Differences Between Rural and Urban Emergency Medical Services

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Emergency medical services (EMS) were formally introduced in the late 1960s to reduce traffic-related deaths, and since then a great many lives have been saved through medical intervention (Emergency, 2006). The factors involved in these services throughout the United States depend largely on geographical location, whether rural, urban, or frontier.


Frontier areas are the most sparsely populated areas of the United States. According to the 2000 U.S. Census, this area covers about 56% of the land and 3% of the U.S. population, and includes rural farm land, natural resources, national parks, and military installations (2000 Update, 2002). There are more miles of rural roads than any other type of roadway in the United States, and it is on these roads that around 60% of fatal accidents occur. In keeping with the 60% fatality figure, "rural" is defined as anything bordering population centers of 5,000 or less (Complexity, 2004).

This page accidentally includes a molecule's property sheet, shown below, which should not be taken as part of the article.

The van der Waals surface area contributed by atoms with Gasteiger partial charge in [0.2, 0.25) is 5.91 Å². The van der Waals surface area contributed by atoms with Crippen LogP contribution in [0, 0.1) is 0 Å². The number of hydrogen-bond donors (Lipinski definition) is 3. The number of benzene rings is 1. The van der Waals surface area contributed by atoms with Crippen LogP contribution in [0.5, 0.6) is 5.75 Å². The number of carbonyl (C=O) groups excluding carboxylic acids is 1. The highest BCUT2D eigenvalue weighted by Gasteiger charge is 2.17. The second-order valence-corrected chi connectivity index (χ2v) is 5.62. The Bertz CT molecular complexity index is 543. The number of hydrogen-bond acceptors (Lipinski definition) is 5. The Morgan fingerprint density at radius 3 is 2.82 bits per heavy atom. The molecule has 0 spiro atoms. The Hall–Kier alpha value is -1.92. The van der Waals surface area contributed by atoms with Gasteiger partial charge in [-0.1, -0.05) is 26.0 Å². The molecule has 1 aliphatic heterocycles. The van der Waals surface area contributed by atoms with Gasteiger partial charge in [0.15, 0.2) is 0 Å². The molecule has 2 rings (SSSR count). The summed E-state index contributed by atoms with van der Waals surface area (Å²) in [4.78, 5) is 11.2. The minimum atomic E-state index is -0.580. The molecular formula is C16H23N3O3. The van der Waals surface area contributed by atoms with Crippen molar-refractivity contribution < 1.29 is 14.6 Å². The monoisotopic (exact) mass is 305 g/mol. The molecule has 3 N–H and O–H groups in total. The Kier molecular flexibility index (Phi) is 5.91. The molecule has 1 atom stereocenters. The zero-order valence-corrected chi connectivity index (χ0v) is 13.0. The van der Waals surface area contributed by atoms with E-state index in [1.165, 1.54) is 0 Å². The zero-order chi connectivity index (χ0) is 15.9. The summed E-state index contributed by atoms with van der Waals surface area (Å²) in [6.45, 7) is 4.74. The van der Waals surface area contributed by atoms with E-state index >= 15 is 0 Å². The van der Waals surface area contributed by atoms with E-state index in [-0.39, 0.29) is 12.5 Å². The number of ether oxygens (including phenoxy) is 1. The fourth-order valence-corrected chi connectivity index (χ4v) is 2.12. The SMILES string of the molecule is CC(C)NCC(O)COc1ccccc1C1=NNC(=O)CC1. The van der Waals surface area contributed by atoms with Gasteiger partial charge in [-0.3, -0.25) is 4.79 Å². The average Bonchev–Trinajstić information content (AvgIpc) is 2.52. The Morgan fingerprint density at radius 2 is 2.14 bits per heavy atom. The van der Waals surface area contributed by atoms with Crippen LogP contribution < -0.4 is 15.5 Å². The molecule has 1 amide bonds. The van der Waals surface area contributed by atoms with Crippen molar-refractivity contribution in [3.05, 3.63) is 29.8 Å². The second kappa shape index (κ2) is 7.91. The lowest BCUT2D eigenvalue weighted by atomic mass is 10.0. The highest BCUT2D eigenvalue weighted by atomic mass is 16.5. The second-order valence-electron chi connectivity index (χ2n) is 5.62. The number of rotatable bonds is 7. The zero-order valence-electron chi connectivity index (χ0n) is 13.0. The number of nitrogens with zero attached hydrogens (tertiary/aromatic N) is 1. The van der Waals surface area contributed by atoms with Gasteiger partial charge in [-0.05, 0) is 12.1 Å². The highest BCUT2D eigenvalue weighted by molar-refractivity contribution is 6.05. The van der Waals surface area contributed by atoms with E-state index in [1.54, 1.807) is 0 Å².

The challenge for EMS in responding to a crash scene becomes greater in rural areas because of geography, distances, and budget constraints. The Traffic Safety Center reports that, "on average, the rural area EMS response times come dangerously close to exceeding that critical window of opportunity beyond which mortality rates rise drastically" (Complexity, 2004, par. 19). This period of time is known as the "Golden Hour," and the ability of EMS to arrive at the scene in time becomes a factor in whether a fatality occurs.
Comparing urban and rural EMS is difficult because of differing urban-rural population characteristics and roles for rural ambulance teams. ...
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